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Shadow-Boxing to Old Fights Is the Best, Wildest Workout Your Living Room Can Offer

Ready to crank your back and core doing your best George Foreman impression? All you need to shadow-box properly is a solid stance, a laptop and some room to throw your fists

By the end of only the first round, it’s obvious that a venom has infected both boxers in the ring. 

Sugar Ray Leonard isn’t showing his usual fleet footwork. He seems more inclined to add a little weight to his supernaturally fast punches, looking for damage instead of mere points. Even more intriguing is that Leonard is standing firm in the pocket with his opponent, Roberto Durán. The Panamanian is supposed to be the brawler of the two; his nickname “Hands of Stone” belies the fury with which the flurries come. But as the clock ticks down to 90 seconds, both men appear resolute in their desire to wing looping bombs at each other, leaving their own chins open with every angry combination. 

Durán had been beyond profane in the lead-up to their match, insulting Leonard’s manhood constantly — including to his wife’s face. So I can understand why the fleet-footed boxer, one of the greatest of all time, would begin to ignore the game plan after tasting blood. 

But then there’s me, standing in my living room in front of the TV, huffing and puffing as the final seconds of Round One tick down to zero. Three minutes of the legendary first Leonard-Durán bout have passed. I know something both those men don’t: That this will be a full 15-round war past the brink of exhaustion. This is daunting news for me, who is punching along for all 45 minutes as part of my newest workout.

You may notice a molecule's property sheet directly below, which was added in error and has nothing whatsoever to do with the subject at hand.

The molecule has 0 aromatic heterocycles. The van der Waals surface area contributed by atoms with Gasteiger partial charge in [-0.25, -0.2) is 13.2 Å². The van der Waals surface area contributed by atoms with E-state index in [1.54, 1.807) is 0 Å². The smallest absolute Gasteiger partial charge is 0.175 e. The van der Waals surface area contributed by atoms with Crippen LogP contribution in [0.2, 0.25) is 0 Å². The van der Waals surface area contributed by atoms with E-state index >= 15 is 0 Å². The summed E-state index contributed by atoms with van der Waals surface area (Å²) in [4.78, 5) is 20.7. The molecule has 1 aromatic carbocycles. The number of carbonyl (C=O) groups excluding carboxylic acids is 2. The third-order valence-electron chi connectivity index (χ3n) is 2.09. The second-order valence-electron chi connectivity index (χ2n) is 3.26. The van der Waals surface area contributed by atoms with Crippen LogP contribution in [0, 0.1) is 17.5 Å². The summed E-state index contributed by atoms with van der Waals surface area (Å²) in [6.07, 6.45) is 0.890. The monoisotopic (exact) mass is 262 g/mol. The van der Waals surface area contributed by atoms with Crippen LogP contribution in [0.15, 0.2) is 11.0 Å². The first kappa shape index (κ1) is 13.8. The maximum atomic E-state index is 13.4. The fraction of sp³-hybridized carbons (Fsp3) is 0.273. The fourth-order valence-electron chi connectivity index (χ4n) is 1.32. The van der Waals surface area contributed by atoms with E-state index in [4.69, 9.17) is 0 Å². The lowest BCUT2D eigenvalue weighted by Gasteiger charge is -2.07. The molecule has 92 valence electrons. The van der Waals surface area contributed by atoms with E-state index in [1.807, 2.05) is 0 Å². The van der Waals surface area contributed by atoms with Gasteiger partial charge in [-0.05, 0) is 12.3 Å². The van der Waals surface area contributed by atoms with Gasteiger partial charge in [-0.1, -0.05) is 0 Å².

I’ve gotten complacent in quarantine, gaining six pounds as a result of eating more delivery food (to save the economy, or something) while being barred from the rock-climbing gym. There have been flirtations with high-intensity workouts on YouTube, yoga sculpting classes and old-fashioned runs outside, but nothing has been compelling enough to get me motivated to exercise hard and with discipline. A lot of us have been feeling this pain, surely; in many parts of the country, there are no pickup basketball games, group martial arts or CrossFit classes. Trying to do it at home just isn’t the same if you’re the kind of person who gets competitive juice from having others around them. 

But firing up old boxing and MMA matches, many of them iconic events in history, has helped kick my ass out of its seated position. There’s something about the adrenaline and hype of great fights that feels timeless, whether it took place in the 1960s or the late aughts. If you’re anything like me as a fan, the best battles make you want to stand up and wing a few left hooks of your own in the living room. Realizing that sparked my curiosity — could I pick a fighter and keep up in the climate-controlled comfort of my home, throwing punches in response to what my “opponent” was doing on screen? 

By Round Five, the answer is clear: Yes. Kind of. Rivulets of sweat are searing into my eyeballs as I weave side to side from my hips, mimicking Durán in the corner of the ring. I imagine trying to slip Leonard’s whipping jab, crunching my core tight and moving my head like the pendulum of a clock. Fifteen minutes of fight time have passed. I am breathing way too hard for someone who is standing in a living room.